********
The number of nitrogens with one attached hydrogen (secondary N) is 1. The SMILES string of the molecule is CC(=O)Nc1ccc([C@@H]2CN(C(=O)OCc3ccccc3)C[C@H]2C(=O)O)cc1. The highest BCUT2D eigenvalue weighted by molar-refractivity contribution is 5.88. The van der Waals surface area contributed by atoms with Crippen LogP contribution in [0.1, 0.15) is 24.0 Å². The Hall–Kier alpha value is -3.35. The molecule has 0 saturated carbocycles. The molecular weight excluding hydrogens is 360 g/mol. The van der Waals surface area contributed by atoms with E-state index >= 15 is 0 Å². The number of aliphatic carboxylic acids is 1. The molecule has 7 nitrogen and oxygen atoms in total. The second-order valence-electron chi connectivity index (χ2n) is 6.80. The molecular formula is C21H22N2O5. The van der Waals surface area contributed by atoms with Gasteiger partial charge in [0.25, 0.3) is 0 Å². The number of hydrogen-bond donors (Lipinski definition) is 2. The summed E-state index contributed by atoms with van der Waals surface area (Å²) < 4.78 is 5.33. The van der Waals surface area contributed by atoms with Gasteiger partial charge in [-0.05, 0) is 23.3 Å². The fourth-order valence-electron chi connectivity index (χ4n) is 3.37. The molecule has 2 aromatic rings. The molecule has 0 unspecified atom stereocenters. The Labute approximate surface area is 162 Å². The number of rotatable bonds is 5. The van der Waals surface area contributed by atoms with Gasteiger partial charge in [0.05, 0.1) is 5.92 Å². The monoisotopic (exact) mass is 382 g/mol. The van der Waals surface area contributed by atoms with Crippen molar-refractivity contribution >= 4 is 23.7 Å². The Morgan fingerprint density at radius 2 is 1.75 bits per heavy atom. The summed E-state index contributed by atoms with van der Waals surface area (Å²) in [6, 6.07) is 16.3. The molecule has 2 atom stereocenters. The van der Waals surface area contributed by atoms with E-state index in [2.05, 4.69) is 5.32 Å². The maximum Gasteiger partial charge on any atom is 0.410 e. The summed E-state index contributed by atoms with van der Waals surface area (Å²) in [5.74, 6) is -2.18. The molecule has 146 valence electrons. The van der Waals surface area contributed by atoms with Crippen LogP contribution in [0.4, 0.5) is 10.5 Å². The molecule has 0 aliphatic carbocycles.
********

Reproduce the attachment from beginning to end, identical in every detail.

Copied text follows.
The number of nitrogens with one attached hydrogen (secondary N) is 1. The SMILES string of the molecule is CC(=O)Nc1ccc([C@@H]2CN(C(=O)OCc3ccccc3)C[C@H]2C(=O)O)cc1. The highest BCUT2D eigenvalue weighted by molar-refractivity contribution is 5.88. The van der Waals surface area contributed by atoms with Crippen LogP contribution in [0.1, 0.15) is 24.0 Å². The Hall–Kier alpha value is -3.35. The molecule has 0 saturated carbocycles. The molecular weight excluding hydrogens is 360 g/mol. The van der Waals surface area contributed by atoms with E-state index >= 15 is 0 Å². The number of aliphatic carboxylic acids is 1. The molecule has 7 nitrogen and oxygen atoms in total. The second-order valence-electron chi connectivity index (χ2n) is 6.80. The molecular formula is C21H22N2O5. The van der Waals surface area contributed by atoms with Gasteiger partial charge in [0.25, 0.3) is 0 Å². The number of hydrogen-bond donors (Lipinski definition) is 2. The summed E-state index contributed by atoms with van der Waals surface area (Å²) < 4.78 is 5.33. The van der Waals surface area contributed by atoms with Gasteiger partial charge in [-0.05, 0) is 23.3 Å². The fourth-order valence-electron chi connectivity index (χ4n) is 3.37. The molecule has 2 aromatic rings. The molecule has 0 unspecified atom stereocenters. The Labute approximate surface area is 162 Å². The number of rotatable bonds is 5. The van der Waals surface area contributed by atoms with Gasteiger partial charge in [0.05, 0.1) is 5.92 Å². The monoisotopic (exact) mass is 382 g/mol. The van der Waals surface area contributed by atoms with Crippen molar-refractivity contribution >= 4 is 23.7 Å². The Morgan fingerprint density at radius 2 is 1.75 bits per heavy atom. The summed E-state index contributed by atoms with van der Waals surface area (Å²) in [6, 6.07) is 16.3. The molecule has 2 atom stereocenters. The van der Waals surface area contributed by atoms with E-state index in [2.05, 4.69) is 5.32 Å². The maximum Gasteiger partial charge on any atom is 0.410 e. The summed E-state index contributed by atoms with van der Waals surface area (Å²) in [5.74, 6) is -2.18. The molecule has 146 valence electrons. The van der Waals surface area contributed by atoms with Crippen LogP contribution in [0.4, 0.5) is 10.5 Å². The molecule has 0 aliphatic carbocycles.